He’d been active in the Catholic Church in Italy before migrating to Australia in 1956. He, through CO.AS.IT, founded a bilingual school, which is now a very successful Sydney institution. He moved into aged care, into welfare, into providing services for people who’d migrated to this country, and CO.AS.IT became a national organisation. To all of Joe’s many friends as well as his family and the Italian community of Sydney, I pay tribute to his great contribution.

Jun 28, 2018

Hansard – Constituency Statements – Arts – Thursday, 28 June 2018

Australia has a rich artistic tradition that began way back, tens of thousands of years ago, with the great art of the First Australians. The oldest art in the world is on rocks and on bark right here in Australia. Today, that tradition continues, along with those who have made Australia their home since the 18th century.

The government have a critical role in supporting the arts sector. This is important for our economy but important also for our culture. A delegation of industry figures asked us to support their industry. They want us to maintain quotas for locally made children’s programs and drama. They want us to impose local content obligations on streaming services. They want us to continue to provide adequate funding for public broadcasters and screen agencies. I’m very proud that Labor have announced that we will reverse the cuts to the ABC and we’ll stop the attacks that have occurred on the ABC and SBS.

The fact is that culture is important, and the culture of this island continent is different from the rest of the world. The stories of the melting pot that is Australia need to be seen and need to be told, and through the arts is how we do that. I’m very proud that I represent an electorate that has a very high proportion of creative artists from across the sector—writers, actors, producers and others involved in the arts. I call upon the government to recognise the need to support that sector.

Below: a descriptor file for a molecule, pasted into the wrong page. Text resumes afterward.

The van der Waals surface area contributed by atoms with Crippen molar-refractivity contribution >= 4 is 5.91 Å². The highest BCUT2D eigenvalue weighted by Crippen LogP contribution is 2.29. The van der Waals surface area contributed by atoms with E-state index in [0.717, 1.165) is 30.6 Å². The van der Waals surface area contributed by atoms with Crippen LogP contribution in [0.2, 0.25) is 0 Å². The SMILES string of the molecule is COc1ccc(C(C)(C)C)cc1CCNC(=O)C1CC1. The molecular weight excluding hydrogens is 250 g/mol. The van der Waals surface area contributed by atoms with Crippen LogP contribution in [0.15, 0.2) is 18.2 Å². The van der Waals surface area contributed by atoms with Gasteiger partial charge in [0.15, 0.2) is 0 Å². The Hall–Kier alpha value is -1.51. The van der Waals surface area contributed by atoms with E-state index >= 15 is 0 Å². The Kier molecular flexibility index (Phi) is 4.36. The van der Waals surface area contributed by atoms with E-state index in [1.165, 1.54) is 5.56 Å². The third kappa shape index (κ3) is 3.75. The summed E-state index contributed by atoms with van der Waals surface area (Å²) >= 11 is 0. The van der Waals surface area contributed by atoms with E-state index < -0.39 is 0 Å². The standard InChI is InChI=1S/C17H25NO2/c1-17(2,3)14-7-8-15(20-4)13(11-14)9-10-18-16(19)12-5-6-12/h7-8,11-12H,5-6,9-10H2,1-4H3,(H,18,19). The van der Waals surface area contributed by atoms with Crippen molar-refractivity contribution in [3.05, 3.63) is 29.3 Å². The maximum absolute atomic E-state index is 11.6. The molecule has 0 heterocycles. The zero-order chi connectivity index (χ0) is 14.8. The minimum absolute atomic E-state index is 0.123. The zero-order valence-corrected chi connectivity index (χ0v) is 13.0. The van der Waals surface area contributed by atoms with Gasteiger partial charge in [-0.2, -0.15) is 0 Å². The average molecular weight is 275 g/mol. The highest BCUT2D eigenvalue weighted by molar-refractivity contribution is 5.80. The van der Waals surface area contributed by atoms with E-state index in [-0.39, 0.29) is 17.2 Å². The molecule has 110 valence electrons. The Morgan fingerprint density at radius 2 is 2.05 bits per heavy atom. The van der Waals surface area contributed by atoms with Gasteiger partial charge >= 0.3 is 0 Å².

Jun 25, 2018

Constituency Statements – Co.As.It

Mr ALBANESE (Grayndler) (10:30): It was my great honour recently to attend the 50th anniversary celebration for Co.As.It. Co.As.It have been providing services for the Italian community in my electorate and indeed much more broadly around Australia for 50 years now, and they celebrated this at the Italian National Day celebrations in Sydney just last month. Co.As.It also promote Italian culture, including through their family history group, which preserves and promotes the history of Italian migrants in Australian. Italian Co.As.It community care workers support the elderly Italo-Australian community and allow older Italo-Australians to stay in their homes—and vitally connected to their community—for longer. The organisation also run support programs for serious issues like drug and alcohol addiction, gambling, and mental health. This is an invaluable community service.

To celebrate their 50-year milestone, Co.As.It have published a photobook by Paolo Totaro AM—Visual Legacy: Italian Australian Elders. Paolo, himself an Italian migrant, travelled to Australia for work in the 1960s. He went on to work for the Australia Council, founded the Community Arts Board and was also the foundation chairman of the New South Wales Ethnic Affairs Commission. He said of this time:

I avoided the famous and the rich, they don’t need this sort of celebration. I wanted to capture the image of the ordinary Italian-Australian experience … We are not any more new Australians, we are Australians, who showed enormous self-reliance and resilience from the very start of our arrival in this country.